Does this sound correct?
     
    Last edited: May 26, 2016
  17. May 26, 2016 #16

    jim hardy

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    We are spiraling in on a simple and concise word picture.

    Your description certainly seems plausible

    what i fear is this
    Lots of people think in pictures (as Einstein said he did) , it's the lucky few who can think in equations.
    you have an image in your mind that you describe with words
    i read those words and use them to paint an image in my mind
    are the two images congruent ?

    I'll have to withhold opinion until i've drawn an image .
    Do you remember conversations (a few years ago) about synchronous machines with one Bassalisk ? We worked out annotated images that were unambiguous.

    Im not ignoring you. Just trying to imagine myself small enough to sit in the airgap holding a flux detector, riding around with the rotor. That way i could see Baluncore's 'travelling waves' I think he probably truly understands what i'm struggling to grasp.
    I must've been able to write the formulas sometime in the past for i got "B" in AC machinery course and "A" in the lab.

    I'll be along at my plodder's rate. If there's a sprinter reading this , please lead on !


    old jim
     
  18. May 26, 2016 #17

    cnh1995

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    If I'm not wrong, then this explains why high rotor resistance shifts maximum torque towards smaller slip. If the rotor were purely inductive (zero resistance), then there would be no starting torque at all, since real component of rotor current would be zero. So, it's the real component of the rotor current that causes the real component of stator current. Reactive component of the rotor current increases the magnetizing current as reactive rotor mmf is in direct opposition with the stator mmf.
     
  19. May 26, 2016 #18

    Baluncore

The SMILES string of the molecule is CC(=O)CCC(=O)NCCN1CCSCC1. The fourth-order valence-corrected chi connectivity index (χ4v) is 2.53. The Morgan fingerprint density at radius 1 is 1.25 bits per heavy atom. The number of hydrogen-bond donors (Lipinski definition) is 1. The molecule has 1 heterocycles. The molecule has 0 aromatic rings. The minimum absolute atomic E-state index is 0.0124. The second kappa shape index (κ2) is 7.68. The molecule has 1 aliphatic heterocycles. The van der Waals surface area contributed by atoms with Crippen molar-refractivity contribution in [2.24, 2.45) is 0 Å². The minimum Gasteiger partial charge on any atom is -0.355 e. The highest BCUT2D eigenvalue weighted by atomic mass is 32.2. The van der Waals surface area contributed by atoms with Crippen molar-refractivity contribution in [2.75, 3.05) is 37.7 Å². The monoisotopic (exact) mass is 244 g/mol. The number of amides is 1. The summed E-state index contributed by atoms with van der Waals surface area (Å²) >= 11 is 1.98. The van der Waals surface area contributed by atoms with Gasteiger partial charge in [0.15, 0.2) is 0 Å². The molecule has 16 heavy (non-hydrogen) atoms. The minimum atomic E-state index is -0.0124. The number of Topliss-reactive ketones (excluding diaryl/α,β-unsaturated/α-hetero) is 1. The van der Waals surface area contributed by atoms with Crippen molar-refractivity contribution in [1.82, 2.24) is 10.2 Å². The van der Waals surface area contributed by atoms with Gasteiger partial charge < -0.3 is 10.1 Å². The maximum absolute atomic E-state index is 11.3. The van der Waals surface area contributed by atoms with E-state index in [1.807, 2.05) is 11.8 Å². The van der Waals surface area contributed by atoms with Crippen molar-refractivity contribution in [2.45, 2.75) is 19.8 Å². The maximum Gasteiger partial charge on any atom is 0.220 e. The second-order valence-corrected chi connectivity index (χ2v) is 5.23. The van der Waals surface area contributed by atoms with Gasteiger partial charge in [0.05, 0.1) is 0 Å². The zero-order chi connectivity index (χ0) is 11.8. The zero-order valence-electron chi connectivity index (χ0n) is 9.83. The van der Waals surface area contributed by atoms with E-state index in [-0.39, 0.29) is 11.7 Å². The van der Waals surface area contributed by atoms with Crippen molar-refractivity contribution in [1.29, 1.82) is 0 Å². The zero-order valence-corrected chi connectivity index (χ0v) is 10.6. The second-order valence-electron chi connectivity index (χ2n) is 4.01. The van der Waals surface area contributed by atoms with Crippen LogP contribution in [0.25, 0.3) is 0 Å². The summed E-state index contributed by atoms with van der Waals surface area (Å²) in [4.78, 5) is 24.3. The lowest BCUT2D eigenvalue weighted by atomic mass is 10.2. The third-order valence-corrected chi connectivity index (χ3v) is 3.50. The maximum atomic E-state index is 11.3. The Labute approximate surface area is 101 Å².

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    I'm no expert in the detail. If you dig deep enough you will need to do it with mathematics and probably phasors.
    The term “demagnetising” relative to “magnetising” is undefined and confusing. It might be better to describe the concept by vector addition of phasors. I think you need to read parts of chapters 7 and 8 of “Alternating Current Machines” by M.G. Say.
    Rather than attach selected extracts for your study from my copy of the book, it is probably better for you to get access to a pdf. Last time I looked there was a good open access 11.4 Mbyte pdf with searchable text here. https://archive.org/details/AlternatingCurrentMachines
    Start with figure 8.1, 8.4 and 8.8 for rotor currents.
     
  20. May 26, 2016 #19

    jim hardy

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    With any luck i'll find some words and formulas to go with this sketch
    i think we all agree 3Φ flux can be represented by this blue phasor rotating CCW at synchronous speed.
    So we dont have to draw the stator.
    If i imagine myself on the rotor wth a magnetometer i'll see stator flux sweep past slowly.
    Since Paint won't let me rotate the squirrel cage
    i'll just redraw the phasor in another sketch, pulled slightly ahead,
    representing where things will be one mechanical rotation later at low slip,
    and try to figure out what currents are induced in the rotor bars (which i color coded) at low slip



    squirrelcage4.jpg


    Back later

    old jim
     
  21. May 26, 2016 #20
    Please guys, make up my mind, will ya?:oops: